chapter  31
Graphical Modeling of Spatial Health Data
ByAdrian Dobra
Pages 20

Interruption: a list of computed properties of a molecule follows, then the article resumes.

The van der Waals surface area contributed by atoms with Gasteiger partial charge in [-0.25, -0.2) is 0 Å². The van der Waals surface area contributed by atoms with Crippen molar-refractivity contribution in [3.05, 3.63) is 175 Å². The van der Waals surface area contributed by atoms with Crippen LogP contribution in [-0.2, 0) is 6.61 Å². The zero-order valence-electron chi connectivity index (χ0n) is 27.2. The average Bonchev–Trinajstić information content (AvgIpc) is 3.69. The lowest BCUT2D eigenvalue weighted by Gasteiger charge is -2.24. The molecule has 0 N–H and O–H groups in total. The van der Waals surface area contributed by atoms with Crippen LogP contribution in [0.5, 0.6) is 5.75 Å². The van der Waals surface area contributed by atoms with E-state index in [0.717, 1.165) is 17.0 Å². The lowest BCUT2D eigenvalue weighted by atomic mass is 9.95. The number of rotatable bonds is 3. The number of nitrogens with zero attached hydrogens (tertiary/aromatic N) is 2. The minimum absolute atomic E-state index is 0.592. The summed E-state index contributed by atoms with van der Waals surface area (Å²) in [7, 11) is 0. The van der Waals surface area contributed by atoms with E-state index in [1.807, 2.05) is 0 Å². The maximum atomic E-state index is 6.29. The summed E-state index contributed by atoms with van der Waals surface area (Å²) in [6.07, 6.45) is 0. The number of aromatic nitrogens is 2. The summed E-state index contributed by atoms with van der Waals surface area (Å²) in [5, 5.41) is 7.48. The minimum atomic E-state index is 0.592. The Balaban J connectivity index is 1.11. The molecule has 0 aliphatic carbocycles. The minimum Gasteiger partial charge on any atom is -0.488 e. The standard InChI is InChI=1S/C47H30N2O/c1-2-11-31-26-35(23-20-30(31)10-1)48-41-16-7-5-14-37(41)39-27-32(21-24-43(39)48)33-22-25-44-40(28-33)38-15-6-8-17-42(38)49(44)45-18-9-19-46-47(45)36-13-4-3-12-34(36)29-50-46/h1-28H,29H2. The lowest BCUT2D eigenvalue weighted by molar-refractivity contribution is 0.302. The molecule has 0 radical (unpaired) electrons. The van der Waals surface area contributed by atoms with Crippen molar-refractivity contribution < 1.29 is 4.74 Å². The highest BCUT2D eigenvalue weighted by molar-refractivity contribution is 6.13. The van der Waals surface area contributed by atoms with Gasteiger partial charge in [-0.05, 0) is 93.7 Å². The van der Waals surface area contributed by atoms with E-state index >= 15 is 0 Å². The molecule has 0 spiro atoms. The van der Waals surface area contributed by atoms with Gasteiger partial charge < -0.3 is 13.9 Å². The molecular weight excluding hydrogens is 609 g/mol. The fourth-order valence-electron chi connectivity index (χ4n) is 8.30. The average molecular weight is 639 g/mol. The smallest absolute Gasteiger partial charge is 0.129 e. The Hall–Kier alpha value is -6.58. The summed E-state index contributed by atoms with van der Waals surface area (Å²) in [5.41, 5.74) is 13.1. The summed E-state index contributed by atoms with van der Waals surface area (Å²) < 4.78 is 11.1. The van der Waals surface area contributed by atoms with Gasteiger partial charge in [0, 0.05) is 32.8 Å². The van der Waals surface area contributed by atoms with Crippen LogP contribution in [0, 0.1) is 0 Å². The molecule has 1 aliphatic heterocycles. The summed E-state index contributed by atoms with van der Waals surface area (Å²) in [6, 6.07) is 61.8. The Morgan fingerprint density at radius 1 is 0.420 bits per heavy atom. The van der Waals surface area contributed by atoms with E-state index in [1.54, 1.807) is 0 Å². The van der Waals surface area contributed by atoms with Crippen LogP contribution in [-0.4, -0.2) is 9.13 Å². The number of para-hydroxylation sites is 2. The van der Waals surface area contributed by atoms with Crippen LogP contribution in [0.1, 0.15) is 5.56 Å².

Graphical models (Whittaker, 1990; Lauritzen, 1996) that encode multivariate independence and conditional independence relationships among observed variables X = (X1, . . . , Xp) have a widespread use in major scientific areas (e.g., biomedical and social sciences). In particular, a Gaussian graphical model (GGM) is obtained by setting off-diagonal elements of the precision matrix K = Σ−1 to zero of a p-dimensional multivariate normal model (Dempster, 1972). Employing a GGM instead of a multivariate normal model leads to a significant reduction in the number of parameters that need to be estimated if most elements of K are constrained to be zero and p is large. A pattern of zero constraints in K can be recorded as an undirected graph G = (V,E), where the set of vertices V = {1, 2, . . . , p} represent observed variables, while the set of edges E ⊂ V ×V link all the pairs of vertices that correspond to off-diagonal elements of K that have not been set to zero. The absence of an edge between Xv1 and Xv2 corresponds with the conditional independence of these two random variables given the rest and is denoted by Xv1 Xv2 | XV \{v1,v2} (Wermuth, 1976). This is called the pairwise Markov property relative to G, which in turn implies the local as well as the global Markov properties relative to G (Lauritzen, 1996). The local Markov property plays a key role since it gives the regression model induced by G on each variable Xv. More explicitly, consider the neighbors of v in G, that is, the set of vertices v′ ∈ V such that (v, v′) ∈ E. We denote this set by bdG(v). The local Markov property relative to G says that Xv XV \{{v}∪bdG(v)} | XbdG(v). This is precisely the statement we make when we drop the variables {Xv′ : v′ ∈ V \bdG(v)} from the regression of Xv on {Xv′ : v′ ∈ V \ {v}}.